Salwitz writes, “No physician, once he/she gets something “right,” will easily change.  It becomes hardwired into every action. How you greet each patient, how you take a history, how you record your decisions, how you organize treatment and even how you give bad news. Deviate from these lessons, and you know, deep down, the patient will suffer.  It does not matter if there ‘might’ be a ‘better’ way. Doctors are highly conservative in their work style; they re-educate with great resistance, and rapid, dramatic innovation is nearly impossible.”

So, contrary to the opinion of those who would market into the healthcare space, or administrations who want to impose change on physicians, the point is not saving money or faster surgery. The question is, and always will be, pointed directly at patient outcomes.

Retired pathologist Richard L. Reece says physicians aren’t asking too much. Writing in MIT Technology Review, Dr. Reece maintained that adopting change slowly isn’t resistance, it’s wisdom. “We physicians are not Luddites or troglodytes. We are savvy about using the Internet, technology applications, and social media. For us, medicine mixes art and science. What we seek from patients are clues, constellations of signs and symptoms, and stories. We choose not to be reduced to data-entry clerks sorting through undigested computer bytes.”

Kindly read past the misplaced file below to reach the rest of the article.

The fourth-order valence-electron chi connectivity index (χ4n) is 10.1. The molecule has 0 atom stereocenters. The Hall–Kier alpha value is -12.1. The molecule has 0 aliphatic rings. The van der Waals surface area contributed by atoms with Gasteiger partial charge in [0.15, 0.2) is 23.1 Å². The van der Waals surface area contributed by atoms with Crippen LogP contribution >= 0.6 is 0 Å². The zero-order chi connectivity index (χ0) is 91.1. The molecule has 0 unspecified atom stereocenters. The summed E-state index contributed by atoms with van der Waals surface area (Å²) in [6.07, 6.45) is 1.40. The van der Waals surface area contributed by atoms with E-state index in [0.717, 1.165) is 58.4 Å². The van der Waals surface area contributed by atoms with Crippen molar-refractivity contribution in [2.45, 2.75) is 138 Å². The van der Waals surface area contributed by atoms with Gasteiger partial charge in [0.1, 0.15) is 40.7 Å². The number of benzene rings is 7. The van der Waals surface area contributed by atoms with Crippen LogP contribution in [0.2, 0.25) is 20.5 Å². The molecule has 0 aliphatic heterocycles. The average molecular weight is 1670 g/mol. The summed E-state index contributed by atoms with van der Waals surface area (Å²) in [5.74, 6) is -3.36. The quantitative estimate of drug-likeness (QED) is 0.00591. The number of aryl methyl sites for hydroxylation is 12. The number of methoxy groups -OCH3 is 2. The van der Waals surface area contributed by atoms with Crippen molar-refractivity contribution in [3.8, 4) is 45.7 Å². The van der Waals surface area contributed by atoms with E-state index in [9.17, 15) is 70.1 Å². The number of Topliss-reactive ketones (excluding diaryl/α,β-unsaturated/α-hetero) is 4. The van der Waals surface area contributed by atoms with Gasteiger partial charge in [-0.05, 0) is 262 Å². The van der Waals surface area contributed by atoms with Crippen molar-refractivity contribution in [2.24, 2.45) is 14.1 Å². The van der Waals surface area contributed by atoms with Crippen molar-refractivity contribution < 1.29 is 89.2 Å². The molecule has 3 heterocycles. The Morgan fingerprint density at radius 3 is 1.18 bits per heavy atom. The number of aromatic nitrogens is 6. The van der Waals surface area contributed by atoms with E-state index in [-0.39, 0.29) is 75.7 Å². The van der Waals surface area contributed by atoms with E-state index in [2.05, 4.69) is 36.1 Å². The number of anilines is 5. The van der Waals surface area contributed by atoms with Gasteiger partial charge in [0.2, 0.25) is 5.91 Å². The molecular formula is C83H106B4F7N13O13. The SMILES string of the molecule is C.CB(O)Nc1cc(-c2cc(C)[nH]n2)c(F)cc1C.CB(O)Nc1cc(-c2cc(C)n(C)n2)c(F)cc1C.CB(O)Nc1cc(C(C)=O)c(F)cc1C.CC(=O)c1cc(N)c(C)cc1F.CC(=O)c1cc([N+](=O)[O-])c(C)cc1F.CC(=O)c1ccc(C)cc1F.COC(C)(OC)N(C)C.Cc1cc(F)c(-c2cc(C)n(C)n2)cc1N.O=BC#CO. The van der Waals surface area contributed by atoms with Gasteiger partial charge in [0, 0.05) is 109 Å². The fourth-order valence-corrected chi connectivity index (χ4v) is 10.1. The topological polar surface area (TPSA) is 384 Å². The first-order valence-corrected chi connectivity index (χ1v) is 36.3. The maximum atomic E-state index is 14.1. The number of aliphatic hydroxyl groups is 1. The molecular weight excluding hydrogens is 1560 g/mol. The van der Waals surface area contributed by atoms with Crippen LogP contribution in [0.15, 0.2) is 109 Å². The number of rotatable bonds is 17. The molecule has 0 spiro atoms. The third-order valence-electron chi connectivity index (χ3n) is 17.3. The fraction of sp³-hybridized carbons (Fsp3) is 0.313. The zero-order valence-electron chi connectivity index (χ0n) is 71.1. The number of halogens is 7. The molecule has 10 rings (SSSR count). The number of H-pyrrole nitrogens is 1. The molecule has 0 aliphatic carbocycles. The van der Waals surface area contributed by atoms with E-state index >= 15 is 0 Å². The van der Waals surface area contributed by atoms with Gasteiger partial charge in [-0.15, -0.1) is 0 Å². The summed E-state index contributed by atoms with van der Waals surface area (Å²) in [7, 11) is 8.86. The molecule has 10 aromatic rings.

That brings us back to the Bain & Company report. The physicians surveyed said they will embrace change, but only when it is rooted in facts about financial and patient benefits.

  • Surgeons’ top criteria for purchasing medical equipment are product quality and patient outcomes.
    • 88% said better patient outcomes was very important criteria for purchases.
    • 89% said product “strongest product quality and reliability” was very important.
  • When it comes to pharmaceuticals and drug choices, nonsurgical physicians said the most important factors influencing their prescribing decisions are:
    • Patient outcomes: 94%
    • Real-world evidence: 92%
    • Safety profiles: 91%

Too much change, too soon, has actually slowed the pace of change in healthcare, an industry in desperate need of it. However, physicians are safeguarding their patients with proven methods of healthcare delivery until it is proven otherwise. Who can blame them? Whizbang technology may be fun at home in front of the television but it has no place in the operating suite or the emergency room until it’s tried and true. The sooner that healthcare organizations realize that fact, the sooner we can move the healthcare ship forward to more productive shores.

Deborah Chiaravalloti is an award-winning writer and former hospital executive. Her insider experience helps healthcare clients launch medical procedures, products including artificial intelligence software and knowledge sharing platforms. Deborah writes websites, blogs, opinion pieces, and marketing strategy for elder care, health care consumerism, revenue cycle management (RCM), and the business of healthcare. Her printed pieces have been published and her radio shows syndicated nationally.